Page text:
Rocky, overweight planet shakes up theories | Science News



Support credible science journalism.

Subscribe to Science News today.


Rocky, overweight planet shakes up theories

Distant exoplanet is as massive as Neptune but has a composition closer to Earth's

10:03am, June 4, 2014

PLUMP PLANET  Kepler-10c, a rocky planet 17 times as massive as Earth, orbits its sun in an artist’s illustration. Its sister planet, Kepler-10b, is in the background, sitting much closer to the star.

BOSTON — Common wisdom in astronomy says that once a planet has collected about 10 Earths’ worth of rock, it becomes a gas giant like Neptune or Saturn. The exoplanet Kepler-10c didn’t get that memo. With 17 times the mass of Earth, the distant planet is the heaviest rocky planet known. And astronomers have no idea how it formed.

With the mass of Neptune squeezed into a ball only about 2.5 times as wide as our planet, gravity on Kepler-10c is three times stronger than Earth’s, astronomer David Latham reported June 2 at the American Astronomical Society meeting. “I wouldn’t want to be a giraffe on this planet,” said Latham, of the Harvard-Smithsonian Center for Astrophysics.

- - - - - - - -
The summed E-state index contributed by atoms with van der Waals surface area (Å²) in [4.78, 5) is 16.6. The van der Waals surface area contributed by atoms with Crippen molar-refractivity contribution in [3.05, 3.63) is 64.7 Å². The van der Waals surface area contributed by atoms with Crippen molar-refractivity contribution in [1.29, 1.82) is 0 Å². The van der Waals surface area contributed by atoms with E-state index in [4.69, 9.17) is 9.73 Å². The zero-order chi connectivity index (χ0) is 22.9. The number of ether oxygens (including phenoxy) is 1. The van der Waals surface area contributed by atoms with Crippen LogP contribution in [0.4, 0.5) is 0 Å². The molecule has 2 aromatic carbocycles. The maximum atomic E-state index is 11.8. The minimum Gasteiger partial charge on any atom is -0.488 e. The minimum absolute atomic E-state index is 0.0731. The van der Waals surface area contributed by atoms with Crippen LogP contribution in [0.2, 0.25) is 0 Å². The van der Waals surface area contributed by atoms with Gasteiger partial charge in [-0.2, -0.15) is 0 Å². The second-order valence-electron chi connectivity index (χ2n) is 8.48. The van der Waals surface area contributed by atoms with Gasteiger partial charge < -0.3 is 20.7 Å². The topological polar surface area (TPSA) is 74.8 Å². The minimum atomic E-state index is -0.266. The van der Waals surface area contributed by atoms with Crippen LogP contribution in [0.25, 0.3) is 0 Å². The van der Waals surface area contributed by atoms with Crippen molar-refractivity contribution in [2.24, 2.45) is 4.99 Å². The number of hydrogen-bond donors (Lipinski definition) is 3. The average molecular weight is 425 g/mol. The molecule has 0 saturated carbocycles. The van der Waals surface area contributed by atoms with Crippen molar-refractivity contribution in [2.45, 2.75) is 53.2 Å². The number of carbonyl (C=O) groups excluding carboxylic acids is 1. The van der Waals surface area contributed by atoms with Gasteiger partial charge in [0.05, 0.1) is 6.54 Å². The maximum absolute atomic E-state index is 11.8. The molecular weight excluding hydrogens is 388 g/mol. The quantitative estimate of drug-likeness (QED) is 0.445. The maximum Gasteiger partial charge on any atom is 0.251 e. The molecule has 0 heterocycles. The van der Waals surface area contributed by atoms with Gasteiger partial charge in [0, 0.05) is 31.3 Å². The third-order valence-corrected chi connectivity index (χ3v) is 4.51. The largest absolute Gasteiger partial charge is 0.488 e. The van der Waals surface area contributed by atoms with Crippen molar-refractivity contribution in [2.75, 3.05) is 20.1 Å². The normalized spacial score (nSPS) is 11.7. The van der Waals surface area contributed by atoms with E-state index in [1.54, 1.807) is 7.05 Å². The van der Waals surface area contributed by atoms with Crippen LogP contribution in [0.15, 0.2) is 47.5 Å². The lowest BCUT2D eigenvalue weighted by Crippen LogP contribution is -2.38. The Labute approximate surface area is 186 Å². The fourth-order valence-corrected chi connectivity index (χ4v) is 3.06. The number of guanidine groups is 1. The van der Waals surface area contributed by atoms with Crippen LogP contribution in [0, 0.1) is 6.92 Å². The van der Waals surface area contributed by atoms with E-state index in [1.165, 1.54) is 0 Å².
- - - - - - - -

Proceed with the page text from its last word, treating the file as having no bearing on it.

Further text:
The planet is one of two orbiting Kepler-10, a sunlike star 564 light-years away in the constellation Draco.  Both planets are toasty-warm and close to their star: Kepler-10c whips around the star once every 45 days, while 10b’s

This article is available only to subscribing members. Join the Society today or Log in.

Get Science News headlines by e-mail.

More Atom & Cosmos articles

From the Nature Index Paid Content